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Examiner
  • Days gone by

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  • 50 YEARS AGO
    The following items were taken from July 12 through 18, 1964, Examiner.
    • The Herald Publishing House let a contract for construction of its new building on a four-acre tract on South Noland Road. The contract went to Fender Construction Co. and Irwin Fender said the work is expected to be completed by mid-February.
    • The Milgram Brass Band, directed by Phil Turner, an Independence musician, will be a feature of the 13th annual celebration marking the comeback of the Armourdale district from the flood devastation of Friday 13, 1951. Lester Milgram, president of the store firm, will be the master of ceremonies and appear as guest band conductor.
    • A Japanese Boy Scout, Hikaru Takagi, Kuki, Japan, received a kerchief from Independence Councilman James E. Kelly on Hikaru’s visit here. He was on his way to Liberty to say for a while, one of a group of 100 Scouters chosen on merit to visit America for 40 days.
    • Lt. Paul M. Westwood, formerly head of the records unit for the Independence Police Department, has been moved to liaison officer for the department. In his new post, he will be assigned to escort visiting dignitaries and be available for any assistance former President Harry S Truman or any of his staff may need.
    • The Independence Board of Education went on record opposing the location of a new drive-in theater on U.S. 24 adjoining the east boundary of William Chrisman High School property. Donald Slusher, board member, made the motion to make a written protest to the zoning council, and Mrs. Tom Buckley seconded it.
    100 YEARS AGO
    The following items were taken from the July 12 through 18, 1914, Examiner.
    • It sounded like a pitch battle at 3:30 a.m. on West Maple Avenue. The noise was made by Judge R.D. Mize and his son, Charles, as they chased two burglars away from their home at 604 W. Maple Ave. Ten shots were fired. It is not known that any took effect. It was too dark to see the fleeing fugitives, and the two gunners were guided only by the noise made by the robbers.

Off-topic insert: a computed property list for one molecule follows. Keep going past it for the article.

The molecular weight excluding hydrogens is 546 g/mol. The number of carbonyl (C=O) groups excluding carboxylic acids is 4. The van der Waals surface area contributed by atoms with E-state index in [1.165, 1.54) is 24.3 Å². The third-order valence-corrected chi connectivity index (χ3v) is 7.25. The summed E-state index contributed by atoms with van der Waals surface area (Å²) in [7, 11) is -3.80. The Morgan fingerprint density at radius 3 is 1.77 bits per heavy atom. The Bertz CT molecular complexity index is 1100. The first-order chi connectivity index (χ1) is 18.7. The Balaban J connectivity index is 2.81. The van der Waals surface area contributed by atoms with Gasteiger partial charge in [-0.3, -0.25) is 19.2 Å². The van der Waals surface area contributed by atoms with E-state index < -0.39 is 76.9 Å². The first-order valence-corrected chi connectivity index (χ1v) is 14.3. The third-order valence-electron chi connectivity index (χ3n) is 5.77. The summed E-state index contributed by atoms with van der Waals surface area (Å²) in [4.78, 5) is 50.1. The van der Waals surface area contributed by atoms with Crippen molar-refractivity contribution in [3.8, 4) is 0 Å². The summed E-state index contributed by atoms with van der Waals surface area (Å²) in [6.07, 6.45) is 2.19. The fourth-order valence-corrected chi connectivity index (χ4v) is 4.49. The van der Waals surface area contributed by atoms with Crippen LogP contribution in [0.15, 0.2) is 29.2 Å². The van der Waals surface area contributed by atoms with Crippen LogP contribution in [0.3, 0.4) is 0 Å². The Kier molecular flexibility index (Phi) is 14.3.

• In the street in front of the residence of Mrs. George W. Buchanan on South Spring Street, there was a sudden and violent explosion. B.C. Smith, who lives in the next house south, said his house was shaken and that the noise sounded like a blast from a quarry. The heat was terrific at the time, and it is believed that the expansion of the pavement from the heat caused the trouble. Extending across the driveway is an irregular fracture.
    • Dr. Lambert Ott of Philadelphia, Pa., formerly of this city, has sold his farm on the Raytown Road to Edward H. Witte, president of the Witte Iron Works Company at Centropolis. The deal is one of the largest transfers of farming land ever made in this vicinity. Dr. Ott bought the farm 14 years ago, paying $55 per acre. It consists of 120 acres. He sold it for $300 per acre.
    Page 2 of 2 - • The county court appointed Edward N. Winstanley to be sheriff of Jackson County to fill the vacancy caused by the death of his father, Edward Winstanley. Young Winstanley has been serving as a deputy under his father. He is about thirty years old.
    – Jillayne Ritchie

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